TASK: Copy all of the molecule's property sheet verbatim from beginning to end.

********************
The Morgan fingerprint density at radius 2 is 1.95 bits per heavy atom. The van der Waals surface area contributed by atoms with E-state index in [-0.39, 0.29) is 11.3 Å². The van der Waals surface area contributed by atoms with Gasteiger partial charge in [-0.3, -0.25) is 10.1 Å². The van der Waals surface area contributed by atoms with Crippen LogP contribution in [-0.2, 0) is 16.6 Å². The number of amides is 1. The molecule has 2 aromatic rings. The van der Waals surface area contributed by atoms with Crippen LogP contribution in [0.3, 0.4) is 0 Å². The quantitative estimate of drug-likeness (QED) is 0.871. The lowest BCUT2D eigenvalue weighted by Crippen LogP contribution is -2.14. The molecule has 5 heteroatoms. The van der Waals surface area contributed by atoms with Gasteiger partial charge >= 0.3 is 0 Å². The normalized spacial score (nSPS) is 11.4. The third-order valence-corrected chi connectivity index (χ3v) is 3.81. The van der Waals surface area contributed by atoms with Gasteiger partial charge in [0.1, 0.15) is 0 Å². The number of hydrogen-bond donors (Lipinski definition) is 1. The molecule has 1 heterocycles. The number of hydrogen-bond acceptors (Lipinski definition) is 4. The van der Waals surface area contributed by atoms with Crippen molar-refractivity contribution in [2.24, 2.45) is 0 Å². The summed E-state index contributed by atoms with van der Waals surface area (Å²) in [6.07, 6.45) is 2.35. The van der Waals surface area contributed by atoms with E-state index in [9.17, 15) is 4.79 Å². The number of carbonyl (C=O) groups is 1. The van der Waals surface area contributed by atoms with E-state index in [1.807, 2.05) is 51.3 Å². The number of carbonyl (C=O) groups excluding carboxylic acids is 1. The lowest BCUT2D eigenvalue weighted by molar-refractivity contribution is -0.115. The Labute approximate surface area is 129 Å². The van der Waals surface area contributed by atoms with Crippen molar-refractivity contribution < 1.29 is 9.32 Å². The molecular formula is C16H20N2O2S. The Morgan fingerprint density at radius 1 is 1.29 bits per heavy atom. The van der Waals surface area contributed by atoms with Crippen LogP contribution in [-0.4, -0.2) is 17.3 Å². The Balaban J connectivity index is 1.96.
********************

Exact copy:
The Morgan fingerprint density at radius 2 is 1.95 bits per heavy atom. The van der Waals surface area contributed by atoms with E-state index in [-0.39, 0.29) is 11.3 Å². The van der Waals surface area contributed by atoms with Gasteiger partial charge in [-0.3, -0.25) is 10.1 Å². The van der Waals surface area contributed by atoms with Crippen LogP contribution in [-0.2, 0) is 16.6 Å². The number of amides is 1. The molecule has 2 aromatic rings. The van der Waals surface area contributed by atoms with Crippen LogP contribution in [0.3, 0.4) is 0 Å². The quantitative estimate of drug-likeness (QED) is 0.871. The lowest BCUT2D eigenvalue weighted by Crippen LogP contribution is -2.14. The molecule has 5 heteroatoms. The van der Waals surface area contributed by atoms with Gasteiger partial charge >= 0.3 is 0 Å². The normalized spacial score (nSPS) is 11.4. The third-order valence-corrected chi connectivity index (χ3v) is 3.81. The van der Waals surface area contributed by atoms with Gasteiger partial charge in [0.1, 0.15) is 0 Å². The number of hydrogen-bond donors (Lipinski definition) is 1. The molecule has 1 heterocycles. The number of hydrogen-bond acceptors (Lipinski definition) is 4. The van der Waals surface area contributed by atoms with Crippen molar-refractivity contribution in [2.24, 2.45) is 0 Å². The summed E-state index contributed by atoms with van der Waals surface area (Å²) in [6.07, 6.45) is 2.35. The van der Waals surface area contributed by atoms with E-state index in [9.17, 15) is 4.79 Å². The number of carbonyl (C=O) groups is 1. The van der Waals surface area contributed by atoms with E-state index in [1.807, 2.05) is 51.3 Å². The number of carbonyl (C=O) groups excluding carboxylic acids is 1. The lowest BCUT2D eigenvalue weighted by molar-refractivity contribution is -0.115. The Labute approximate surface area is 129 Å². The van der Waals surface area contributed by atoms with Crippen molar-refractivity contribution < 1.29 is 9.32 Å². The molecular formula is C16H20N2O2S. The Morgan fingerprint density at radius 1 is 1.29 bits per heavy atom. The van der Waals surface area contributed by atoms with Crippen LogP contribution in [-0.4, -0.2) is 17.3 Å². The Balaban J connectivity index is 1.96.